Ollie finds out why it’s better to give than to receive

Ollie Banks goes through a roller-coaster of emotions when wife Lizzie gives him an unexpected present, which turns out to be less of a pleasant surprise than he supposed it might have been. He should have seen the clue in the way the toast was cut, as it is in the picture…

Ollie was having a Sunday morning lie-in when Lizzie brought him toast and tea, the latter served in his favourite Aston Villa mug.

Ollie wasn’t relaxing much; their children Alice and Jack had joined him in bed to have a story read to them, which rather took the edge off his illicit snooze.

“I’ve got you a present,” said Lizzie, holding a small white envelope.

“A present?” Ollie was puzzled. “But it’s not my birthday. It’s very small, so it must be expensive. What could fit in something this small and still be a present? Is it airline tickets? Where are we going?”

“Stop with the questions! No, it’s not your birthday, and nor have you missed our anniversary. Open it,” she said, helping herself to a slice of his toast, taking care not to get crumbs into the bed; well, at least not on her side.

Ollie did as he was bidden, taking the contents from the envelope. “This is an organ donor card. How is this a present for me?”

“I didn’t say it was a present for you; I just said it was a present,” said Lizzie. “And so it will be, one day, for someone, when they get the chance to have your kidneys, or your eyes, or some other bits you won’t have a use for any more.” She waved a toast-filled hand in the general direction of his torso, adding to the crumbs.

Ollie looked from her to the card and back again. “That is so macabre. How can you say things like that? I still have a use for all the accessories I was born with. I don’t want to go to the doctors and find them whipping bits of me out and shoving them into some random person who has a need for them. I have a need for them!”

“Not yet, not yet,” she said. “No-one wants any bits of you yet – though your arms would come in handy in a few minutes; the bed will want stripping. It’s full of toast crumbs.”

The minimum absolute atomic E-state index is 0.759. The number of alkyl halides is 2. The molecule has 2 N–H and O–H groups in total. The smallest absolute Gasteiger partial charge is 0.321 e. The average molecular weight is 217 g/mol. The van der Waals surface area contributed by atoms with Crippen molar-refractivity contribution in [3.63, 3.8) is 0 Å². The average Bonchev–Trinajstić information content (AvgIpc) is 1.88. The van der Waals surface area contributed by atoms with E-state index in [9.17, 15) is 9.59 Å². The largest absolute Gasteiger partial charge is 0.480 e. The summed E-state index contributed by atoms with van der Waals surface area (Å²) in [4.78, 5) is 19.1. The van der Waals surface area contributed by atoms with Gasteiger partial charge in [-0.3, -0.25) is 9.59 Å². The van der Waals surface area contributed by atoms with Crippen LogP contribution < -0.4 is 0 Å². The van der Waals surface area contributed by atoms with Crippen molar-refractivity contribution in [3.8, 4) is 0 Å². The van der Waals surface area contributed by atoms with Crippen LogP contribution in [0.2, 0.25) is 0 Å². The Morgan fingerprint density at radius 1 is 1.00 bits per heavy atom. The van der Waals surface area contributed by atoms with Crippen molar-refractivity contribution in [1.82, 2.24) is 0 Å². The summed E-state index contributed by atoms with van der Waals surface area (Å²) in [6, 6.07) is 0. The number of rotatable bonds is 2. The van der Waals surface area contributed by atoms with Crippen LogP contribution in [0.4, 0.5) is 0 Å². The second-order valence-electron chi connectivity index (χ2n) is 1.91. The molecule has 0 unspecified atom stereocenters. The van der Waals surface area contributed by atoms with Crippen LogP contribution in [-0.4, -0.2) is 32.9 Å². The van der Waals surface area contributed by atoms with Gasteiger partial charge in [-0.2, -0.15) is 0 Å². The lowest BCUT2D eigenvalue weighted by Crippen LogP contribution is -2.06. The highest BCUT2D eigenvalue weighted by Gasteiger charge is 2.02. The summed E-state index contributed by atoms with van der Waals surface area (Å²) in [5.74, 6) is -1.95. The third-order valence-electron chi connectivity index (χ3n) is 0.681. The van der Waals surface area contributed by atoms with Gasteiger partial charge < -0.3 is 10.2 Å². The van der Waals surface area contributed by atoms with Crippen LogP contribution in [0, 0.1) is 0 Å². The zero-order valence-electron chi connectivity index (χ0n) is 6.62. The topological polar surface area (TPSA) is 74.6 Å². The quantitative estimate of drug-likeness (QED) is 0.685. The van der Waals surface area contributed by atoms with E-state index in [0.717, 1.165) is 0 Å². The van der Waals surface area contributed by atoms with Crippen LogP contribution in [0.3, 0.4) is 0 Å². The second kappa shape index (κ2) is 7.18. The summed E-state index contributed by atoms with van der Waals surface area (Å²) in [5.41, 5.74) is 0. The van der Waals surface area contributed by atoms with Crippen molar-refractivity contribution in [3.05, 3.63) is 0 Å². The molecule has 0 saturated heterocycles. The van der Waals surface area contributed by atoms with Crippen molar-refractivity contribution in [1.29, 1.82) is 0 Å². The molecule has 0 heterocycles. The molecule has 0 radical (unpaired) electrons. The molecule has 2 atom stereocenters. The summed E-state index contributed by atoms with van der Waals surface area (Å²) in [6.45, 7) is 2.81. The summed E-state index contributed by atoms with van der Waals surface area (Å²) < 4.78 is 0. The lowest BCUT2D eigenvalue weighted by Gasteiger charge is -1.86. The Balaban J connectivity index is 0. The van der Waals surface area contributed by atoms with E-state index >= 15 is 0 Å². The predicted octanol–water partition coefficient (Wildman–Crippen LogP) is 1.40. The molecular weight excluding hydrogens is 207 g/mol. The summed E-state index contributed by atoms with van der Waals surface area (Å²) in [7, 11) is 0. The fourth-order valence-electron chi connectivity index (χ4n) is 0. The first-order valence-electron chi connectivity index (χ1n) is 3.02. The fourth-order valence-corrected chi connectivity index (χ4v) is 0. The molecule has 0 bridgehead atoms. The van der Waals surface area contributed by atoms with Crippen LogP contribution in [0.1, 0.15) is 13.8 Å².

“Stop changing the subject. What about this organ donor card?” He waved it under her nose. “I might decide not to fill it in; that way someone else can use it after I’m gone.”

“Very droll. You should fill it in. There are too many people in desperate need of new organs, and medical science can use yours to give them a new life. I think every responsible person should have a card, and let their bodies be used in that way. What if the boot was on the other foot, and you needed a new kidney? Or one of the children did? We’d want someone to have filled in the card then, wouldn’t we?”

Ollie conceded that she had a point, and she went on: “I’m trying to inject a lighter note into something that’s very serious. When we get to the point of making a decision like this, we don’t want it to be a shock. We need to be going into it with our eyes open; so that we’re ready for it and won’t have to make an awful decision when we’re not thinking straight anyway. I’ve filled in my card, and Grandma Lorna and Grandad Ron have done theirs too. It was Grandma Lorna’s idea actually, and I felt much the same as you did when she said I should do it, but after a while, well, I couldn’t see any reason not to, actually.”

Ollie sighed and said: “Gimme the pen.”

“Children in the room alert; did you mean to say ‘Gimme the pen please?’ I think you might have done.”

“I did. But I needed the pen to stir my tea, because you didn’t bring a spoon,” said Ollie. “I’ll do the card when I’ve eaten my… where’s my toast?”

His wife and children were eating a piece of toast each. Lizzie swallowed and said: “We’d have drunk the tea too, but none of us care for the Aston Villa mug. Even Jack, and he’s too little to read…”